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. Last Updated: 07/27/2016

Fyodorov Confident Ruble Will Stay Stable

Finance Minister Boris Fyodorov offered to bet 50, 000 rubles ($48) on the stability of the ruble as it continued to strengthen against the dollar Monday.

Fydorov told Interfax he was "ready to bet everyone 50, 000 rubles that the current ruble rate to the dollar would remain until Sept. 1 of this year", Interfax reported.

The ruble edged up to 1, 039 rubles to the dollar from 1, 045 in trading Monday at the Moscow Interbank Currency Exchange, up nearly 7 percent since it hit a low of 1, 116 on June 15.

In an active session, $88. 66 million changed hands, close to supply but far more than initial demand of $62. 5 million.

Fyodorov, who is also a deputy prime minister, said he aimed to continue a common policy of the Central Bank and the government, agreed upon in May, to cut credits, cut the budget deficit and raise interest rates.

This could reduce inflation and thus lower demand for hard currency, but bankers have attributed the recent rise to trading restrictions and tax payments that have recently become due, increasing the demand for rubles which at other times would be used for purchasing dollars.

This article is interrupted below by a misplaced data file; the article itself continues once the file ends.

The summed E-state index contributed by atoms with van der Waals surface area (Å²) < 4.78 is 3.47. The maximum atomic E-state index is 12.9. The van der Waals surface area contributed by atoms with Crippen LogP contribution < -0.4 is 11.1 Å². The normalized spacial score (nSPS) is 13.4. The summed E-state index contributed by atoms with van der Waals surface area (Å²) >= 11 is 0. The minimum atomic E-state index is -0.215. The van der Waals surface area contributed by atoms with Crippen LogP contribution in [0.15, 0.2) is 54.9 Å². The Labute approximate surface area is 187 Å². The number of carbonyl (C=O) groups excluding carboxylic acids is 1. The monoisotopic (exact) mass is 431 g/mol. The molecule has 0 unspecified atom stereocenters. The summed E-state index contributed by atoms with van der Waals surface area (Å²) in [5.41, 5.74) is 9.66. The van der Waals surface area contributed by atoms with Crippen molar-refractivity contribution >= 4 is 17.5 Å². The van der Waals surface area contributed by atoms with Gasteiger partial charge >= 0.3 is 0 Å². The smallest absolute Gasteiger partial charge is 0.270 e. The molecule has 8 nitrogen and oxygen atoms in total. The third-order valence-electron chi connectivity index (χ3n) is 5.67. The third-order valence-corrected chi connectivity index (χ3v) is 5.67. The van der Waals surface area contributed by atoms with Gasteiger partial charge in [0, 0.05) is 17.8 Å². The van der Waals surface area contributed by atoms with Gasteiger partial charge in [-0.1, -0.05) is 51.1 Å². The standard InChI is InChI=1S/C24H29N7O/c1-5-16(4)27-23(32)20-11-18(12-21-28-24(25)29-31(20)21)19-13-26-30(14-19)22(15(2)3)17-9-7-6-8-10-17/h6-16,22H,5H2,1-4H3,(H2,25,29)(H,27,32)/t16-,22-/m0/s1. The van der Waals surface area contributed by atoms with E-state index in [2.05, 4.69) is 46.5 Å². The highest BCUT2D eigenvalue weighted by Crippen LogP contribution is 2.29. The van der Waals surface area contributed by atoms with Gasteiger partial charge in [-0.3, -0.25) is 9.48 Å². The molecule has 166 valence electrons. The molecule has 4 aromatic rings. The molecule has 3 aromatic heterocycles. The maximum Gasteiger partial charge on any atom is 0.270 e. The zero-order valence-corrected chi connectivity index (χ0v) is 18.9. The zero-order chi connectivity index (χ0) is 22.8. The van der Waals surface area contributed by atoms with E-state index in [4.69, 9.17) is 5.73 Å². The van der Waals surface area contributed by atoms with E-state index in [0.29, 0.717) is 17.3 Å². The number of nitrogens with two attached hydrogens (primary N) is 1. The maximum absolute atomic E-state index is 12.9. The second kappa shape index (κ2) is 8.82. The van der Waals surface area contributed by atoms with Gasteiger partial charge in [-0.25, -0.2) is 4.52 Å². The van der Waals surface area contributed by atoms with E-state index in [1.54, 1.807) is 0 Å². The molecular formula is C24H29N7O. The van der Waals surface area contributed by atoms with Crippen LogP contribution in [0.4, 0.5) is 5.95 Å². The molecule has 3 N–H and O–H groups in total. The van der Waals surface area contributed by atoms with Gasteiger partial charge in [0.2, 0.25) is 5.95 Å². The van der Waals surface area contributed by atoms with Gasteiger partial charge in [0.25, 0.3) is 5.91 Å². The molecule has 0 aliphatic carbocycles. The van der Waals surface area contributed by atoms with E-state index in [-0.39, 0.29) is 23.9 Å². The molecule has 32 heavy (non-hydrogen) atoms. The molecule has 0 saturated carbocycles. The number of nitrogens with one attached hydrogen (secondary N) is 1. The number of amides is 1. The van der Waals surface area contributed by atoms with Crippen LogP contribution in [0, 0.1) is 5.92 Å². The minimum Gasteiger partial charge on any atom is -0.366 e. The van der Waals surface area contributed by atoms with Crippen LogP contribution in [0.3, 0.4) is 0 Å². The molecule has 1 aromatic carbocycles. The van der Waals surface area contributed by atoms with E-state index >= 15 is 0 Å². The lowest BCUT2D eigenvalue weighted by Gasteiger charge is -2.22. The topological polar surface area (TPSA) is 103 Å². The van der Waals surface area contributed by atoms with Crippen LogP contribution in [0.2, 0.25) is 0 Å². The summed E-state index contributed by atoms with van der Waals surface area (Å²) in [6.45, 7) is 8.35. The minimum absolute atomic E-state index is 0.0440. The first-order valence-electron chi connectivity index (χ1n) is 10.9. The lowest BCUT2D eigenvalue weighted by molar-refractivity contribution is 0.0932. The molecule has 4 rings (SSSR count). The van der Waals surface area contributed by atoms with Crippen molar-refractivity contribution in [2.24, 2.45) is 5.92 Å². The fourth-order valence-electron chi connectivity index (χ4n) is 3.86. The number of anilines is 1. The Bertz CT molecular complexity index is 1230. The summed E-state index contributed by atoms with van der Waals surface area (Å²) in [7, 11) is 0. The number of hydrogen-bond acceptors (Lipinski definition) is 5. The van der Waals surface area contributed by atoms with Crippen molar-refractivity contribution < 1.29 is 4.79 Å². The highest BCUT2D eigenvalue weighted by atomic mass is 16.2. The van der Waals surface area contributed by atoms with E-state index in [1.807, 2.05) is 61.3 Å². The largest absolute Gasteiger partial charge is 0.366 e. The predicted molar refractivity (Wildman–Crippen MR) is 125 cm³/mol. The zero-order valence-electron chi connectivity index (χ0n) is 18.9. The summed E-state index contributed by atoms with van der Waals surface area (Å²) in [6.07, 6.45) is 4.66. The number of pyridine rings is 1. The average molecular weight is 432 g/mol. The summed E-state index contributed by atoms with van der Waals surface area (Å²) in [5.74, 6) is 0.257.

But another deputy prime minister, Yury Yarov, warned Monday that more than one-third of Russians cannot afford to buy the goods they need to survive and the country must take urgent action to raise minimum wages and pensions, according to Reuters.

Interfax quoted Yarov, responsible for regional policy, as saying proposed increases to wage and pension levels would cost Russia 335 billion rubles a month.

Additional salary rises for the military and healthcare workers would bring this to 435 billion rubles ($419 million).

Russia's minimum wage was 4, 250 rubles ($4. 09) in May but Yarov said it should be raised to 7, 000 rubles ($6. 37), backdated to July 1.

In future wages and pensions should be indexed to inflation, he added.